LM: It’s simple. It’s quite simple. The line is drawn very, very simply. If the woman says no and means no and I’m going to infer the wrath of eleventy billion feminists by saying there is a problem and all women know it with the no means no standard because quite often you can laugh, you can giggle, you can say, “No, come on” and you don’t mean no and it’s quite obvious from your tone and demeanor. I’m postulating where a woman has clearly said no, clearly meant it, she feels ill, has just had a huge fight with the man, and any number of such very obvious situations. The woman has said at that moment, even though they regularly have sex as a couple, she does not want to have sex and he forces himself upon her. That is clearly rape and it doesn’t take away from the fact that she has an obligation in general to have sex with him and he with her. When you extrapolate that from every single time he feels like it, I see no justification in your argument so far for that leap.
Vox: Because there has to be a reliable standard. You’re going to have to draw a line at some point between it’s never okay and it’s always okay. There is no line and in fact the way that we know that marital rape is bad law is because virtually no one is ever prosecuted under it. It’s interesting.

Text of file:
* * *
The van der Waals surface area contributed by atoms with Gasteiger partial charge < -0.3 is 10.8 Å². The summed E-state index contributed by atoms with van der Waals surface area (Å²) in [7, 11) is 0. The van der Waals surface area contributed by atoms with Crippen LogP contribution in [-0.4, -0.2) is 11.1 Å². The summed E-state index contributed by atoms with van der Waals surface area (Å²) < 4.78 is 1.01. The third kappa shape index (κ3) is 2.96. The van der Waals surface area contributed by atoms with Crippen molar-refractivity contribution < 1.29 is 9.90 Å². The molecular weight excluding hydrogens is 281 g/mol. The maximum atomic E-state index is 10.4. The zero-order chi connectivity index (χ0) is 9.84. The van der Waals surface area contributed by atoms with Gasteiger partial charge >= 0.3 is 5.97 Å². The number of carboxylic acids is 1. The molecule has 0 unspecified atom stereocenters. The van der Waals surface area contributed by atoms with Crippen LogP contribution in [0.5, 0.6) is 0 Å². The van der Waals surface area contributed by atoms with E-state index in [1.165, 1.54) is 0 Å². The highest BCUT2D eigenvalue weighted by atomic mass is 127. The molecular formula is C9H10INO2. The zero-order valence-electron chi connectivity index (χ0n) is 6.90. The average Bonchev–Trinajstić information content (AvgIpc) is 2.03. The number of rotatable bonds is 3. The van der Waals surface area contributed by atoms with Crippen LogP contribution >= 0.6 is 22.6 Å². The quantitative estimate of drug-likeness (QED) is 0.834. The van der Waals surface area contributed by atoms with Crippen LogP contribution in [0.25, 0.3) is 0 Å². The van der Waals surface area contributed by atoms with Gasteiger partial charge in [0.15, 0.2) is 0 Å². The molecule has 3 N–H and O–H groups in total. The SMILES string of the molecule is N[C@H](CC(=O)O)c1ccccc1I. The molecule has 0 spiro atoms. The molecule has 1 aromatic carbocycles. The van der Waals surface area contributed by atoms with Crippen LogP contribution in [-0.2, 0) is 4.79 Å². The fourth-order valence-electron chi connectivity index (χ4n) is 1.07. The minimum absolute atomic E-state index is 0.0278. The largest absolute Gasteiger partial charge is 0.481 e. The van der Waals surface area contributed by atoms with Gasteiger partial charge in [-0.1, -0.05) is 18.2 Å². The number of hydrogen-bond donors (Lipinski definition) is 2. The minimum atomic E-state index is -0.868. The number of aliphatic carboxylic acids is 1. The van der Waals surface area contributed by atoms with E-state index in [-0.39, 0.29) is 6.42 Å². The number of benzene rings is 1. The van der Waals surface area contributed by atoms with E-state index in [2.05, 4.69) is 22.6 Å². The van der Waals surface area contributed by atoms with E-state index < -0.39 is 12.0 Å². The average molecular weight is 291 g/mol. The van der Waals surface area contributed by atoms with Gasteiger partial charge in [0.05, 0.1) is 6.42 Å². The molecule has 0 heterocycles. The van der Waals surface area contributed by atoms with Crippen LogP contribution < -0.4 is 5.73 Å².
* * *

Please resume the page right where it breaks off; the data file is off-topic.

The debate came as 21st Century Fox’s Fox News Channel, another Murdoch-owned company, is facing sexual harassment claims. Former Fox News host Gretchen Carlson filed a "sexual harassment/retaliation" lawsuit against former CEO Ailes, who has a long history of sexist behavior, in July. Since then, 20 women have reportedly come forward to allege sexual harassment by Ailes.
On August 22, former Fox News host Andrea Tantaros also filed a lawsuit against Fox News and Ailes. Tantaros’ complaint alleges that her “tenure at Fox News devolved into a nightmare of sexual harassment by Ailes, Fox News’s then-President, and others, followed by retaliation by Ailes and others despite multiple ongoing complaints by Tantaros.”
Echoing Past Complaints, Former Fox Host Andrea Tantaros Claims Fox Executive Covered Up For Ailes
Former Fox News host Andrea Tantaros filed a lawsuit alleging sexual harassment and retaliation against Fox News, former Fox News CEO Roger Ailes, and top executives at the network, including the man who replaced Ailes as one of the heads of Fox News. Tantaros is the most recent of several people to accuse high-level Fox News executives and personalities of perpetuating and enabling sexual harassment in the workplace.
Tantaros’ complaint, filed on August 22, alleges that her “tenure at Fox News devolved into a nightmare of sexual harassment by Ailes, Fox News’s then-President, and others, followed by retaliation by Ailes and others despite multiple ongoing complaints by Tantaros”:
Plaintiff Andrea Tantaros, by her attorneys, Judd Burstein, P.C., complaining of the Defendants herein, as and for her Complaint, alleges:
2. ... Fox News masquerades as defender of traditional family values, but behind the scenes, it operates like a sex-fueled, Playboy Mansion-like cult, steeped in intimidation, indecency, and misogyny.